“Exactly. Those moves were not going to work, and might even cost them in the final judging.”

“Wow, talk about a balancing act. That’s quite a challenge.”

“So what were they going to do? That’s what all of us here in the Olympic Village were wondering. Sure, they could win the basketball competition—in fact, they had to—but just winning wasn’t going to be enough this time around.”

“Not to interrupt Cris, but surely you know that there’s a lot more at stake here than just the NBA marketing strategy.”

“Oh certainly. I mean, the basketball players are our marquee athletes right now. Six months from now very few people will remember Nastia Liukin. But these guys are followed by fans the world over, year in and year out. So there’s a big question: are they going to represent for America itself? I mean, let’s face it—America’s in a couple of very brutal and unpopular wars, it’s carrying out torture . . . well, the outrages are endless and people all over the world hate us. And these guys have to be the ambassadors for all that.”

“Don’t forget either the whole memory of Tommie Smith and John Carlos 40 years ago, raising their fists—that puts an extra challenge on the Black athletes of Team USA, and that includes the Redeem Team.”

“Right. There can’t even be a hint of that sort of thing. And here’s where my interview with Kobe on Friday night comes in. You see, Kobe could have just murmured a few words about being proud, he could have said a word about his popularity in China, he could have gushed over Michael Phelps—and some people might have thought that would have been enough.”

“Enough? Please. It wouldn’t have even been mentioned in the same breath as the stunning Karolyi performance.”

“Absolutely, Bob. In fact, that’s the kind of same-old same-old routine that has the judges soured on the American basketballers, and it wouldn’t have medaled at all in this competition.”

“Wouldn’t have come close.”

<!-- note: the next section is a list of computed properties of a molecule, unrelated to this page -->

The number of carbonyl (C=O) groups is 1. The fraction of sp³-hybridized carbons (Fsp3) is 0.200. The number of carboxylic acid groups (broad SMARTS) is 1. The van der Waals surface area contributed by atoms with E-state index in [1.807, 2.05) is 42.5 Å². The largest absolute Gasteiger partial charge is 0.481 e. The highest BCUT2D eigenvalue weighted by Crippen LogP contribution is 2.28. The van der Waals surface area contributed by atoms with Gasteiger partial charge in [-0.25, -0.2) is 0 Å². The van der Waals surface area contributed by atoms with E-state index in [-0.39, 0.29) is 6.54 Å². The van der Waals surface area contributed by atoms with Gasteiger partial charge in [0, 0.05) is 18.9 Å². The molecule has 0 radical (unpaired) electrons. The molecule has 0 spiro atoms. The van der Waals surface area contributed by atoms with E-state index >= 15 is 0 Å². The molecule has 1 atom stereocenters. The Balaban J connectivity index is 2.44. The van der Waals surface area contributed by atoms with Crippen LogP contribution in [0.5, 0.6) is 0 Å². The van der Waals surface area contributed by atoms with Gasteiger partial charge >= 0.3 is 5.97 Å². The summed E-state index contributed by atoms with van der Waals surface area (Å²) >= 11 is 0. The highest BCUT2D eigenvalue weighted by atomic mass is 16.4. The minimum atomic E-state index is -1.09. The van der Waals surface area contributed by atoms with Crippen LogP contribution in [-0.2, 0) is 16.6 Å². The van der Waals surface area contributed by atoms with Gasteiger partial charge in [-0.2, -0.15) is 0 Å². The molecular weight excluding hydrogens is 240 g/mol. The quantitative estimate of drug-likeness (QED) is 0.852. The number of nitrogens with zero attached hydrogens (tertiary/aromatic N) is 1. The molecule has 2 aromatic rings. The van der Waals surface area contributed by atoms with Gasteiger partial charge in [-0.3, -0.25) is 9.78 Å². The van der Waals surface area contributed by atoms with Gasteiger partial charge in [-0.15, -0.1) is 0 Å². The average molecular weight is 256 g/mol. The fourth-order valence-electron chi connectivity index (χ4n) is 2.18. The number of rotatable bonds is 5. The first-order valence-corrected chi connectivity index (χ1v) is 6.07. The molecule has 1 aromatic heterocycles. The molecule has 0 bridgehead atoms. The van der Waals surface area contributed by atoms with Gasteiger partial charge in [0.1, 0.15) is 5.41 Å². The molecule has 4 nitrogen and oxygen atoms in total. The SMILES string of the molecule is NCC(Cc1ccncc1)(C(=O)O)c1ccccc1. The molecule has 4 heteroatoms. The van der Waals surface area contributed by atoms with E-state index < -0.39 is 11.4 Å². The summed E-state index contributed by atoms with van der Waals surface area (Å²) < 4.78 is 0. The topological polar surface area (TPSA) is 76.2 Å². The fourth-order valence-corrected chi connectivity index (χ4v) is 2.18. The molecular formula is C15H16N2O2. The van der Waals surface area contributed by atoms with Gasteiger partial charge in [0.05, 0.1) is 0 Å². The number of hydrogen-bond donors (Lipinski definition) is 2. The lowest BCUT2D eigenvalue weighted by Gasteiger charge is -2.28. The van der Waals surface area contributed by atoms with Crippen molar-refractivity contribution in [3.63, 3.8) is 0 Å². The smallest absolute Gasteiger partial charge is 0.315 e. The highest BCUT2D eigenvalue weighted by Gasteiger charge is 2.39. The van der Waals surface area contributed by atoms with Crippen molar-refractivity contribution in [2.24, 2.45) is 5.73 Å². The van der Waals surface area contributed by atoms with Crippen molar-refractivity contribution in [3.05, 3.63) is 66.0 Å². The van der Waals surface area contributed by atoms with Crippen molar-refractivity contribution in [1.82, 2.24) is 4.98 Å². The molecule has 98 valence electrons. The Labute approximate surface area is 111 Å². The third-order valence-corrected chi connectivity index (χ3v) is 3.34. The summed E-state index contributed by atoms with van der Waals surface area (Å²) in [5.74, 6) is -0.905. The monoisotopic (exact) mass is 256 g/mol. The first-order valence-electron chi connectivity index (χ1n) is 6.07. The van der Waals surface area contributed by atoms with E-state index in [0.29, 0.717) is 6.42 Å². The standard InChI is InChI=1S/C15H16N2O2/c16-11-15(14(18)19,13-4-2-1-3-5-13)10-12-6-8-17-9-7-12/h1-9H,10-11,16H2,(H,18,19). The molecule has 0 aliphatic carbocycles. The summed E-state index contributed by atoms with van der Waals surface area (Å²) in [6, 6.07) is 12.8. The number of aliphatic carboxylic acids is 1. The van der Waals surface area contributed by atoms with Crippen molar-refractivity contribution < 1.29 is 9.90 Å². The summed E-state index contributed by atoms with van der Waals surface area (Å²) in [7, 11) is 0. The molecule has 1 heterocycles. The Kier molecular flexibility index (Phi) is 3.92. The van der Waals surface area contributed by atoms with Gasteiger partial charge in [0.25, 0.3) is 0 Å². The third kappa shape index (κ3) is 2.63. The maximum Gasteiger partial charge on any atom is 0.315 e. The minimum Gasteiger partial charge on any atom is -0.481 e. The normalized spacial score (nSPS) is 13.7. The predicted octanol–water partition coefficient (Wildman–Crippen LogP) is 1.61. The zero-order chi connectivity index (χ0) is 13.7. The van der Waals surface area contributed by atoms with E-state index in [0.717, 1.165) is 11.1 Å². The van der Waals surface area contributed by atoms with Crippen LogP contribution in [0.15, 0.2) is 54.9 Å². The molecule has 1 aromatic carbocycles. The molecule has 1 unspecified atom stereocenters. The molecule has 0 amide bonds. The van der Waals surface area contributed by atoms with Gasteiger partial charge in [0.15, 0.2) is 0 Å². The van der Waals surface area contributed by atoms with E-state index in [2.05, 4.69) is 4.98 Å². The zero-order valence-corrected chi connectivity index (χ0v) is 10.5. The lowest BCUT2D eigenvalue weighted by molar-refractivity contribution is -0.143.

“That’s so right, Bob. Anyway, Kobe knew that the Karolyis were way out in front and that he had to do a lot. He knew that there would only be one real chance and he couldn’t afford to turn in anything less than a really stellar performance.”

“World-class shit-eating, in other words.”

“Exactly, Bob.”

“I have to say, from the minute that Kobe said that he got choked up when he looked at his Team USA uniform—that he just laid that jersey on his bed and stared at it for a few minutes, overcome with emotion—I could almost hear the points piling up on the judges’ scorecards.”

“That’s right, Bob. And one thing the judges had to be impressed with was the degree of difficulty involved and the way Kobe pulled it off.”

“He didn’t do the histrionics of the Karolyis.”

“No, he went the other way. He decided to go humble and modest—to not only do the shit-eating but to combine that with the very difficult but all-important belly-crawling moves that the judges pay so much attention to.”

“It could’ve cost him if it didn’t come off.”

“Oh, no doubt—it was a high-risk move, and even the slightest stumble would have resulted in very severe deductions. You know, a lot of viewers at home probably don’t appreciate that there’s a thin line in these interviews between coming off humble and just seeming bored and rehearsed.”